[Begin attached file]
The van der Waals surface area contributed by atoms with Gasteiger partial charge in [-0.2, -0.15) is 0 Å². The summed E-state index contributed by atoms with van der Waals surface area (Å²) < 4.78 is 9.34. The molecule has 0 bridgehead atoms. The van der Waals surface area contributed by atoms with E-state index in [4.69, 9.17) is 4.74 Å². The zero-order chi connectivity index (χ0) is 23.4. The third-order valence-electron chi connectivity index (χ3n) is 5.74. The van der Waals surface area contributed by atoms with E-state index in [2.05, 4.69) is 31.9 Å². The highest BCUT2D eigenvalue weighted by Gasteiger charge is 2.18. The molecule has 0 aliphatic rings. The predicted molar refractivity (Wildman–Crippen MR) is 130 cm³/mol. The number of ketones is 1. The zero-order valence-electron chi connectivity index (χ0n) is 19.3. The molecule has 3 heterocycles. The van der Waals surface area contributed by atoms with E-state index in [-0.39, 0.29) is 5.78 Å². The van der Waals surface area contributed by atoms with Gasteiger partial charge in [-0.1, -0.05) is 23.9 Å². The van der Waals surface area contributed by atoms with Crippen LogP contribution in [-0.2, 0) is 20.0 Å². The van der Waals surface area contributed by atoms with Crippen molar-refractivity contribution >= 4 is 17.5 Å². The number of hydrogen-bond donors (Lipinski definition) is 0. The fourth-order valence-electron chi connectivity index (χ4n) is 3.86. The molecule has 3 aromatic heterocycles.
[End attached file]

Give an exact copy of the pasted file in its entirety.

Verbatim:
The van der Waals surface area contributed by atoms with Gasteiger partial charge in [-0.2, -0.15) is 0 Å². The summed E-state index contributed by atoms with van der Waals surface area (Å²) < 4.78 is 9.34. The molecule has 0 bridgehead atoms. The van der Waals surface area contributed by atoms with E-state index in [4.69, 9.17) is 4.74 Å². The zero-order chi connectivity index (χ0) is 23.4. The third-order valence-electron chi connectivity index (χ3n) is 5.74. The van der Waals surface area contributed by atoms with E-state index in [2.05, 4.69) is 31.9 Å². The highest BCUT2D eigenvalue weighted by Gasteiger charge is 2.18. The molecule has 0 aliphatic rings. The predicted molar refractivity (Wildman–Crippen MR) is 130 cm³/mol. The number of ketones is 1. The zero-order valence-electron chi connectivity index (χ0n) is 19.3. The molecule has 3 heterocycles. The van der Waals surface area contributed by atoms with E-state index in [-0.39, 0.29) is 5.78 Å². The van der Waals surface area contributed by atoms with Gasteiger partial charge in [-0.1, -0.05) is 23.9 Å². The van der Waals surface area contributed by atoms with Crippen LogP contribution in [-0.2, 0) is 20.0 Å². The van der Waals surface area contributed by atoms with Crippen molar-refractivity contribution >= 4 is 17.5 Å². The number of hydrogen-bond donors (Lipinski definition) is 0. The fourth-order valence-electron chi connectivity index (χ4n) is 3.86. The molecule has 3 aromatic heterocycles.